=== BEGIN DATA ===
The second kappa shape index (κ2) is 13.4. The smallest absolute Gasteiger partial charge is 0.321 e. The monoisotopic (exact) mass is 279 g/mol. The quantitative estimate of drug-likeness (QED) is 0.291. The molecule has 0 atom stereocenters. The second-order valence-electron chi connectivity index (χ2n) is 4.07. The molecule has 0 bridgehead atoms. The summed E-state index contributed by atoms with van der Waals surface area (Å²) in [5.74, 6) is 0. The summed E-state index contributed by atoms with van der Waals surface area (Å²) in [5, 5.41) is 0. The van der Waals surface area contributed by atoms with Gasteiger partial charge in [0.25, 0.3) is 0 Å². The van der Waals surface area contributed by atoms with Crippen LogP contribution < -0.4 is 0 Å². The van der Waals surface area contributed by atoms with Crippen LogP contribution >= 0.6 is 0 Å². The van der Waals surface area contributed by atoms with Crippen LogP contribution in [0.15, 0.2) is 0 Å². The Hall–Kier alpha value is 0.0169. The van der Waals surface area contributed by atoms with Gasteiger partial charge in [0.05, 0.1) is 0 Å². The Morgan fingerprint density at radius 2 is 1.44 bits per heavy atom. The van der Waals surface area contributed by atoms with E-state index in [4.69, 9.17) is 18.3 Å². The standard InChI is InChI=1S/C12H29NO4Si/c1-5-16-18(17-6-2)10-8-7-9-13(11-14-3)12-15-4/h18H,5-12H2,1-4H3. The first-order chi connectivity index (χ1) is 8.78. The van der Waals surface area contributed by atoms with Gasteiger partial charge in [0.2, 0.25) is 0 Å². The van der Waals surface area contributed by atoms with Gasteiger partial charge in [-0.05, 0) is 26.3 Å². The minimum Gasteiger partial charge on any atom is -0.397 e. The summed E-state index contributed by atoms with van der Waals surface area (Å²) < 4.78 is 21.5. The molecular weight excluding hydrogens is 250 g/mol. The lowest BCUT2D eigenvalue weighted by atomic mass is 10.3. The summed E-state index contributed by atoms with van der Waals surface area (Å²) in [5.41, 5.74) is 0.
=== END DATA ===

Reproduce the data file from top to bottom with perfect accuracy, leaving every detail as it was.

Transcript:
The second kappa shape index (κ2) is 13.4. The smallest absolute Gasteiger partial charge is 0.321 e. The monoisotopic (exact) mass is 279 g/mol. The quantitative estimate of drug-likeness (QED) is 0.291. The molecule has 0 atom stereocenters. The second-order valence-electron chi connectivity index (χ2n) is 4.07. The molecule has 0 bridgehead atoms. The summed E-state index contributed by atoms with van der Waals surface area (Å²) in [5.74, 6) is 0. The summed E-state index contributed by atoms with van der Waals surface area (Å²) in [5, 5.41) is 0. The van der Waals surface area contributed by atoms with Gasteiger partial charge in [0.25, 0.3) is 0 Å². The van der Waals surface area contributed by atoms with Crippen LogP contribution < -0.4 is 0 Å². The van der Waals surface area contributed by atoms with Crippen LogP contribution >= 0.6 is 0 Å². The van der Waals surface area contributed by atoms with Crippen LogP contribution in [0.15, 0.2) is 0 Å². The Hall–Kier alpha value is 0.0169. The van der Waals surface area contributed by atoms with Gasteiger partial charge in [0.05, 0.1) is 0 Å². The Morgan fingerprint density at radius 2 is 1.44 bits per heavy atom. The van der Waals surface area contributed by atoms with E-state index in [4.69, 9.17) is 18.3 Å². The standard InChI is InChI=1S/C12H29NO4Si/c1-5-16-18(17-6-2)10-8-7-9-13(11-14-3)12-15-4/h18H,5-12H2,1-4H3. The first-order chi connectivity index (χ1) is 8.78. The van der Waals surface area contributed by atoms with Gasteiger partial charge in [0.2, 0.25) is 0 Å². The van der Waals surface area contributed by atoms with Gasteiger partial charge in [-0.05, 0) is 26.3 Å². The minimum Gasteiger partial charge on any atom is -0.397 e. The summed E-state index contributed by atoms with van der Waals surface area (Å²) < 4.78 is 21.5. The molecular weight excluding hydrogens is 250 g/mol. The lowest BCUT2D eigenvalue weighted by atomic mass is 10.3. The summed E-state index contributed by atoms with van der Waals surface area (Å²) in [5.41, 5.74) is 0.